Roshak told Pompe that GE needed the parts by mid-July. Michaelis called Roshak and accused GE of unprofessionalism. Although Michaelis was very angry and told Roshak that GE could "take it or leave it," Michaelis agreed to check with the moldmakers about the possibility of improving the delivery dates.

The GE principals held a meeting in early May to discuss the situation. They decided that the dates were unacceptable and that they would visit Rim moldmakers to try to speed up the process. Michaelis refused to allow GE representatives to visit his moldmakers because it was company policy not to permit their customers to speak to moldmakers.

On May 5, 1982, GE representatives visited Polyform, a competitor of Rim whose original quotations GE had rejected because they used an inferior type of mold known as spray metal molds. Polyform suggested that GE use prototype molds to get GE out of its bind. Prototype molds are temporary molds that can produce a limited quantity of parts. Polyform told GE that it could finish prototype molds for General Electric in nine weeks. Roshak told Repinski, the GE project manager for the CT 9800 project, that Roshak thought that prototype tooling was a method of getting the defendant out of a bind. Roshak and Repinski never discussed, however, the possibility of having Rim produce the prototype tooling.

On May 5, 1982, Jeffrey Hill wrote to Rundbaken, Roshak's boss, to confirm that he had spoken to the moldmaker who was to produce the molds for the covers for the left and right hand support arms. The letter (Rim 15) stated that the moldmaker for the cover molds had offered to work overtime and through vacations as necessary to improve the completion date of the *1285 molds in exchange for a bonus of $1,000 per week improvement. The letter also stated that the moldmaker for the keyboard housing mold had offered to improve by two weeks the completion time for a bonus. On May 7, 1982, Rundbaken wrote to Danien cancelling the GE order for the four molds. (Rim 17).

On May 10, 1982, when Michaelis received the cancellation letter, he called Roshak. Michaelis suggested that Rim use prototype molds in order to meet GE's schedule. Although Roshak had not sent GE orders to Polyform, he did not accept Michaelis' proposal. The next day, GE sent its purchase orders to Polyform (Rim 21a-d). Although wood patterns and prototype molds were listed on the GE purchase orders for delivery on June 28, 1982 and July 26, 1982 respectively, the permanent molds were to be delivered on October 20, 1982. Thus, Rim's delivery dates for three of the four permanent molds were actually earlier than the date listed on the GE purchase orders to Polyform. The fourth Rim mold was to be completed only five days after the date provided by GE to Polyform.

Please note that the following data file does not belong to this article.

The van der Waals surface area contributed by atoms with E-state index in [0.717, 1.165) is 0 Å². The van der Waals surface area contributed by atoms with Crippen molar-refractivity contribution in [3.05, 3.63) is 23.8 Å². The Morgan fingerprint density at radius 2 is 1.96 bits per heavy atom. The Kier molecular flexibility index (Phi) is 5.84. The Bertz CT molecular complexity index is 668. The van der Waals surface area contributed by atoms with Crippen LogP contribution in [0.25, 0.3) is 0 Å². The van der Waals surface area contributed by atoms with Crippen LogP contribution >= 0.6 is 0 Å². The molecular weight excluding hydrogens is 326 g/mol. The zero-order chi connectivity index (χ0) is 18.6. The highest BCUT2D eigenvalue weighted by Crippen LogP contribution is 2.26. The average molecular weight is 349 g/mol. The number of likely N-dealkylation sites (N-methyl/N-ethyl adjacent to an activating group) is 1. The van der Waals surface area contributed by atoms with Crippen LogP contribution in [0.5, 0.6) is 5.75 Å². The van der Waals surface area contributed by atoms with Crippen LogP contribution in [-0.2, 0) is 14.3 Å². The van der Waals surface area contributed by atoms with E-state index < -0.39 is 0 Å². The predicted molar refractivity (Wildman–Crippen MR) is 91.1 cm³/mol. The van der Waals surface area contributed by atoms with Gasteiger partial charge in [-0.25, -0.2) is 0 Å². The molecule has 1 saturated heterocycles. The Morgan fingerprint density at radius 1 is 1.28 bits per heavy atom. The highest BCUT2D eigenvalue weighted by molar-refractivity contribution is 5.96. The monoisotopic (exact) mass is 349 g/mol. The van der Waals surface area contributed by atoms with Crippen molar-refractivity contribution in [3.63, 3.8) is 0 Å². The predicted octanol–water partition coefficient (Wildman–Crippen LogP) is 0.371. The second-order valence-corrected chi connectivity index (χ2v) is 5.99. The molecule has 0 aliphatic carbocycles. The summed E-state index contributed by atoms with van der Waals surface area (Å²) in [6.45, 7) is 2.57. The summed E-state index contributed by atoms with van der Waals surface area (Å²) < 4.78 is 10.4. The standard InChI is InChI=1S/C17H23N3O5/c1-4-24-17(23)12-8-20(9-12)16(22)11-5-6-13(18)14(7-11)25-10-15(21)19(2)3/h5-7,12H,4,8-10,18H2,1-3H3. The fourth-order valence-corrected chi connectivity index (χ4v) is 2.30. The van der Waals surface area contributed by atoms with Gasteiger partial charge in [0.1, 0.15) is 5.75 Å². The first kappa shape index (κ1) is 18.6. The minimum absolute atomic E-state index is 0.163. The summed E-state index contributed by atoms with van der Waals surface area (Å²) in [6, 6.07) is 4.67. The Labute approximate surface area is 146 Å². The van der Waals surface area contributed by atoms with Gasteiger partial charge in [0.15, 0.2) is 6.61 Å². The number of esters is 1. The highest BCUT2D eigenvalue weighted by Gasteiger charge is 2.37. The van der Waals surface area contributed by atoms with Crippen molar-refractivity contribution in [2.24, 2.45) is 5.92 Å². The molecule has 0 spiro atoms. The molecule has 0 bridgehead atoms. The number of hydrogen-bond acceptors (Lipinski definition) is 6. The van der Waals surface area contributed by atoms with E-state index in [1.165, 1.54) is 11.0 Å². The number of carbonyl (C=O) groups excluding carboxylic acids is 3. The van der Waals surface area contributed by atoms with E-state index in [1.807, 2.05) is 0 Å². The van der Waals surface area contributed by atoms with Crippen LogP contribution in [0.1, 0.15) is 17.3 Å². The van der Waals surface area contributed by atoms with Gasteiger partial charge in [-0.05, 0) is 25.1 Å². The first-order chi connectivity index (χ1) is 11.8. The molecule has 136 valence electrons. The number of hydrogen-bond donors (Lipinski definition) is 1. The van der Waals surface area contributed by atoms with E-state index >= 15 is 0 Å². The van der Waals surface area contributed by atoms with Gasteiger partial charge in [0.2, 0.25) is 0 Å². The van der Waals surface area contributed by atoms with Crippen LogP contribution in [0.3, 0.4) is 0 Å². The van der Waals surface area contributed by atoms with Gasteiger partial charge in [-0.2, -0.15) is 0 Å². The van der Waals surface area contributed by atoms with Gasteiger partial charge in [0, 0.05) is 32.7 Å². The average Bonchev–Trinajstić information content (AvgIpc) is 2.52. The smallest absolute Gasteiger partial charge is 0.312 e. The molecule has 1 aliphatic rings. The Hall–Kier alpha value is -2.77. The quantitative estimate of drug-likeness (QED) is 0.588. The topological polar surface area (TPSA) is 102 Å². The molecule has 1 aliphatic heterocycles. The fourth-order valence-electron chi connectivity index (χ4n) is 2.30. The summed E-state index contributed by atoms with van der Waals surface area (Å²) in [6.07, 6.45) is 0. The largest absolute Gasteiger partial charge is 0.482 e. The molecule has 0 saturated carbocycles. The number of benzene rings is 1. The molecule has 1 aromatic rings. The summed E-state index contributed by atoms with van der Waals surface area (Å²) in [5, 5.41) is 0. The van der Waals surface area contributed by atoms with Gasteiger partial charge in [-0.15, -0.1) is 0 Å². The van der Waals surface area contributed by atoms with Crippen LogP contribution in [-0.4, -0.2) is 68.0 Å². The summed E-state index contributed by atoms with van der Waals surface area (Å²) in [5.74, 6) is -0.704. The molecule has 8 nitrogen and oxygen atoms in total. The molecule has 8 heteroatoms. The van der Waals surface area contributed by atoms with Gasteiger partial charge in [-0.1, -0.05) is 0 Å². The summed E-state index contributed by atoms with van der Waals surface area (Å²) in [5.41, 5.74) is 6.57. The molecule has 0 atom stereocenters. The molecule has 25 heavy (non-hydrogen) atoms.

Polyform did not actually complete the delivery of the four permanent molds until December, 1982.

 
II. Count I: Discussion and Conclusions of Law

The first question is whether there was an oral contract for delivery of Rim parts to GE on August 20, 1982 or sooner. There is scant evidence to support a conclusion that there was such a contract. The only evidence supporting such a conclusion is Roshak's testimony that he and Michaelis agreed on that delivery date during a March 22, 1982 conversation and the words "8/20/82 or sooner" on the GE purchase orders. Michaelis' testimony and the physical evidence support the conclusion that there was no oral contract for delivery on or before August 20, 1982. Although Michaelis did not recall a specific conversation of March 22, 1982, he stated unequivocally that he never agreed on delivery by August 20, 1982 and that he told Roshak that the clock would not start ticking until Rim received the deposit check.

In light of the physical evidence, the contradictions within Roshak's trial testimony, the contradictions between Roshak's trial testimony and his deposition testimony, and his demeanor on the stand, Roshak's statement that he and Michaelis reached an agreement for delivery of parts on or before August 20, 1982 is simply not credible.

Except for the delivery schedule of "8/20/82 or sooner" on the GE purchase orders, all the physical evidence indicates that there was no oral contract for an August 20 delivery date.